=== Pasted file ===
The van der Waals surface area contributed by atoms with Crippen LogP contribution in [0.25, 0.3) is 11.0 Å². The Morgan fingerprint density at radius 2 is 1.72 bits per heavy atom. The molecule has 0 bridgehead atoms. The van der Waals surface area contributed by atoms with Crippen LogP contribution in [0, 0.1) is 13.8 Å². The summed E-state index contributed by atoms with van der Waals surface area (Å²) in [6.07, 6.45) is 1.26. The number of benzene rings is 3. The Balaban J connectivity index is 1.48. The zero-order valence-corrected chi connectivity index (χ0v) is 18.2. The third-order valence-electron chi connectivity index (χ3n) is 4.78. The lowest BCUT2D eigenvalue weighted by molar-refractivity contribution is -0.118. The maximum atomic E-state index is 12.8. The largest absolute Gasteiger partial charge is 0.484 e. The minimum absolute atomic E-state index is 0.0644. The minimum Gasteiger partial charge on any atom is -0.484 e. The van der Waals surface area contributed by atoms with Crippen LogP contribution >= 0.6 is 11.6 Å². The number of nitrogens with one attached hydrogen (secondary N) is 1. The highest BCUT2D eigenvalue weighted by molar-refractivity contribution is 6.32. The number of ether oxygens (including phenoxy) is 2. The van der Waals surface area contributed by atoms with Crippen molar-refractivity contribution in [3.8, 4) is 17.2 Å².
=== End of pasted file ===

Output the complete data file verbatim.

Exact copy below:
The van der Waals surface area contributed by atoms with Crippen LogP contribution in [0.25, 0.3) is 11.0 Å². The Morgan fingerprint density at radius 2 is 1.72 bits per heavy atom. The molecule has 0 bridgehead atoms. The van der Waals surface area contributed by atoms with Crippen LogP contribution in [0, 0.1) is 13.8 Å². The summed E-state index contributed by atoms with van der Waals surface area (Å²) in [6.07, 6.45) is 1.26. The number of benzene rings is 3. The Balaban J connectivity index is 1.48. The zero-order valence-corrected chi connectivity index (χ0v) is 18.2. The third-order valence-electron chi connectivity index (χ3n) is 4.78. The lowest BCUT2D eigenvalue weighted by molar-refractivity contribution is -0.118. The maximum atomic E-state index is 12.8. The largest absolute Gasteiger partial charge is 0.484 e. The minimum absolute atomic E-state index is 0.0644. The minimum Gasteiger partial charge on any atom is -0.484 e. The van der Waals surface area contributed by atoms with Crippen LogP contribution >= 0.6 is 11.6 Å². The number of nitrogens with one attached hydrogen (secondary N) is 1. The highest BCUT2D eigenvalue weighted by molar-refractivity contribution is 6.32. The number of ether oxygens (including phenoxy) is 2. The van der Waals surface area contributed by atoms with Crippen molar-refractivity contribution in [3.8, 4) is 17.2 Å².